Four months ago, when I bought my ticket for the Skrillex Cell I started nurturing my expectations. How many bones will I break? Will I cry out of sheer ecstasy? How many overdosed 15 year olds will pass out? As soon as tickets sold out I knew Miami was not playing around. The day of, I headed out extremely early, and when I got there three hours before doors even opened I found out that I wasn’t the only one who had thought ahead. At the front of the line a group of girls had been there since 4 am, so back a couple hundred people I took my place in line, which laced around the corner and down 17th St. After elbowing a few headstrong line-cutters we were finally moving. And my favorite part of shows nowadays, is when I get to be felt up by a 40 year old woman. After being thoroughly traumatized, I’m in and ready for this laden line up.
The theater isn’t even halfway filled, probably because of the extensive touchy-feely search routine and mammoth line outside, but Nadastrom takes place behind their booth. Onstage they personified two different roles of a producer. While Dave Nada was involving the crowd, holding the mic out and weaving behind his counterpart to an area of the stage with more room for his dancing, Matt Nordstrom was immobile behind the platform. It felt like they both embodied both aspects of their sound. While Dave was active and exciting, he moved to the lighter, piercing bass while Matt leaned and nodded along with the deeper wobble of the bass. A perfectly entertaining couple.
Two Fresh came on next, and we should all thank them. They were the perfect illustration as to why an electronic act NEEDS lasers, lights, smoke, anything to keep the rest of our body as entertained as our ears. Two Fresh didn’t do that. They did showcase a drummer on stage left, but besides his repetitive drum beat and pleasing aesthetics, we were easily distracted. I’m sure they can really capture smaller venues, but The Fillmore may’ve been too much to chew.
12th Planet on the other hand, is one man that can single-handedly incite almost 3,000 people to jump. He was rocking an Overthrow shirt and puffing on his cigarette, blowing the smoke through his nose like a bull right before he would put his head down and hands to work on his tracks. I hope we were having even close to the amount of fun he was having, because it was evident in his smiles, and fancy footwork that he was feeling it. Not only did he exemplify his proficiency in riveting us with raw bass, he intertwined some ‘Sergeant Smash’ with ‘All I Do Is Win’ and when he stepped up to the table everybody’s hands went up…and they stayed there. His set was hitting so hard his CDs were bouncing on the table. And as is the same with practically every DJ set we’re standing there as he prepared to give us the Bass Cannon. You think it’d get old. You think you’d stand there devotedly and propose to yourself, ‘no, there’s no way I’ll dance to this song. I’ve heard it at least 8 times today’ and then in the background you hear “LET THE BASS CANNON KICK IT” and any self control you were trying to muster up is gone, so is you’re decency because right now you’re dancing so instinctively it would make aborigines stop and stare. And just like that he was off to his other show of the night. But we were staying here, I was so close to what I had waited for for so long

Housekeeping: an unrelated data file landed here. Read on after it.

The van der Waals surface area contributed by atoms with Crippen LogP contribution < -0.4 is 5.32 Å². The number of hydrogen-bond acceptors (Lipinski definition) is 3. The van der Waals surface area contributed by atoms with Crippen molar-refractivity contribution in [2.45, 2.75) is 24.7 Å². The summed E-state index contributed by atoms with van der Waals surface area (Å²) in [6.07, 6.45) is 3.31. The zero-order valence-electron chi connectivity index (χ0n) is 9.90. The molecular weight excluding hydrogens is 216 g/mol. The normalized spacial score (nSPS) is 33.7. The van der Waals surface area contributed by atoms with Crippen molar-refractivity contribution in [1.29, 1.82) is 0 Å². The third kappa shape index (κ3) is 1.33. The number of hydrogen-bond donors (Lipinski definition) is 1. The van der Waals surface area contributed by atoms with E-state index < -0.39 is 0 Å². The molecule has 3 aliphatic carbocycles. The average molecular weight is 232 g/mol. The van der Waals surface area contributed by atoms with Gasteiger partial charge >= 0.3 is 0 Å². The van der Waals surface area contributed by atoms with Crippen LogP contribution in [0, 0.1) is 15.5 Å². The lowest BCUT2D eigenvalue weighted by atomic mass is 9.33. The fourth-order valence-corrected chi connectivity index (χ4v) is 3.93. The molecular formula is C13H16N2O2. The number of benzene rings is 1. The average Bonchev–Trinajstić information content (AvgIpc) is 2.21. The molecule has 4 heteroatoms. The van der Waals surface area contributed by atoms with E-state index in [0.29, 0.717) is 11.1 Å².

After an interlude of some Bob Marley the curtain is drawn back to reveal, The Mothership. An enormous structure encasing Skrillex, its a hollow white multi-faced structure onto which images are projected. Images ranging from dancing dogs, to video games, to a real life skeleton robot that copies ever inflection of Skrillex’s movements. Skrillex eases us in with his remix of Avicii’s Levels. Maximizing his childish charm he takes his hands off the mixers only push up his glasses. I was close enough to see him emanating every twist and turn of the sound, and as it came out of the speakers he mouthed it, whether it be lyrics from Tinie Tempah, or the flaring bass from his ‘Hey Sexy Lady’ remix. He gave us ‘Scary Monsters and Nice Sprites’ interwoven with his remix of La Roux’s ‘In For The Kill’. On his Mothership stage he projected videos of old men blowing us kisses to his ‘Rude Boy Bass’, which led us to his new song with Wolfgang Gartner entitled ‘The Devils Den’. It definately highlights a new sound from Skrillex, and we’re not complaining. Now he lights up a cigarette and asked us, “Are you ready” maybe…”for the Ruffneck bass”. NO, wait, I wasn’t ready, i don’t think anyone was. I was way too close to other Skrillex fans for that song. somebody’s shoe hit my shoulder, the man next to me just shrugged the girl on his shoulders off onto the ground. I personally had one hand on the barricade and the other on the security guard’s shoulder to brace myself as I danced like I had never danced before. Everyone was moving like you wouldn’t believe. And it just escalated. ‘My Name Is Skrillex’ only lessened peoples inhibitions, and ‘Kill Everybody’ may’ve severed limbs. Then, he did a nice segment highlighting songs we all knew too well, ‘Undah Yuh Skirt’ melded into Biggie’s ‘Hyponotize’. Fatman Scoop’s ‘Be Faithful’ asking me, “If you got a 50 dollar bill put your hands up…you got a 10 dollar bill put your hand up” unfortunately drinks are so damn expensive there, I couldn’t even put my hand up. Knowing he was drawing near to the close he threw us ‘Reptile’ that swayed into his remix of ‘Cinema’, during which he held up his lighter with one hand while controlling everything else with his other. With everything dimming all around us he consolingly played ‘All I Ask Of You’ along with Nero’s ‘Promises’. He dismounted from his castle of a booth and joined with Nadastrom, Two Fresh, and 12th Planet with a bow and a final crowd surf to say goodbye to his tour, his fans and one of the biggest chapters of his life.